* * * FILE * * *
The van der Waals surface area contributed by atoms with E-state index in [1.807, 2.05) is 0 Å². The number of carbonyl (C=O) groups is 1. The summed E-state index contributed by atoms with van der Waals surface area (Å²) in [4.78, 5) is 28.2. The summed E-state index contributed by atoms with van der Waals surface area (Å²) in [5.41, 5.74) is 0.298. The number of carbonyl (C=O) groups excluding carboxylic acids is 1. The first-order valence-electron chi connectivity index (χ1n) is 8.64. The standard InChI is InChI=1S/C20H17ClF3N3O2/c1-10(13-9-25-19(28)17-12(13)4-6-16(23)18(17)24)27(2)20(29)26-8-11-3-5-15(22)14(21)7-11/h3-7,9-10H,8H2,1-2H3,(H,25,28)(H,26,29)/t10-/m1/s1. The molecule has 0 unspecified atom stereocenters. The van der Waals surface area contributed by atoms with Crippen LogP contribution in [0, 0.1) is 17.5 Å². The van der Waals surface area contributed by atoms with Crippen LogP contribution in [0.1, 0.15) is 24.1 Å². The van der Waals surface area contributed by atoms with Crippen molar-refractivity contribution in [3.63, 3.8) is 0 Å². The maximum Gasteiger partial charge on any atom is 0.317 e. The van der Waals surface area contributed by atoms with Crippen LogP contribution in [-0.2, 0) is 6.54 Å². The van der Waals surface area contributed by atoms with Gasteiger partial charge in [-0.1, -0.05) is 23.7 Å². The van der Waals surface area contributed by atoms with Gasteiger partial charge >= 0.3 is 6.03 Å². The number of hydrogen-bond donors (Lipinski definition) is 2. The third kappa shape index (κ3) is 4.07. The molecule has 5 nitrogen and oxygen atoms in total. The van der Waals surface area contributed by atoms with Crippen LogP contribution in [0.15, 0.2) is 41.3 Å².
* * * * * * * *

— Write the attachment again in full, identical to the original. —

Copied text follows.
The van der Waals surface area contributed by atoms with E-state index in [1.807, 2.05) is 0 Å². The number of carbonyl (C=O) groups is 1. The summed E-state index contributed by atoms with van der Waals surface area (Å²) in [4.78, 5) is 28.2. The summed E-state index contributed by atoms with van der Waals surface area (Å²) in [5.41, 5.74) is 0.298. The number of carbonyl (C=O) groups excluding carboxylic acids is 1. The first-order valence-electron chi connectivity index (χ1n) is 8.64. The standard InChI is InChI=1S/C20H17ClF3N3O2/c1-10(13-9-25-19(28)17-12(13)4-6-16(23)18(17)24)27(2)20(29)26-8-11-3-5-15(22)14(21)7-11/h3-7,9-10H,8H2,1-2H3,(H,25,28)(H,26,29)/t10-/m1/s1. The molecule has 0 unspecified atom stereocenters. The van der Waals surface area contributed by atoms with Crippen LogP contribution in [0, 0.1) is 17.5 Å². The van der Waals surface area contributed by atoms with Crippen LogP contribution in [0.1, 0.15) is 24.1 Å². The van der Waals surface area contributed by atoms with Crippen molar-refractivity contribution in [3.63, 3.8) is 0 Å². The maximum Gasteiger partial charge on any atom is 0.317 e. The van der Waals surface area contributed by atoms with Crippen LogP contribution in [-0.2, 0) is 6.54 Å². The van der Waals surface area contributed by atoms with Gasteiger partial charge in [-0.1, -0.05) is 23.7 Å². The van der Waals surface area contributed by atoms with Gasteiger partial charge >= 0.3 is 6.03 Å². The number of hydrogen-bond donors (Lipinski definition) is 2. The third kappa shape index (κ3) is 4.07. The molecule has 5 nitrogen and oxygen atoms in total. The van der Waals surface area contributed by atoms with Crippen LogP contribution in [0.15, 0.2) is 41.3 Å².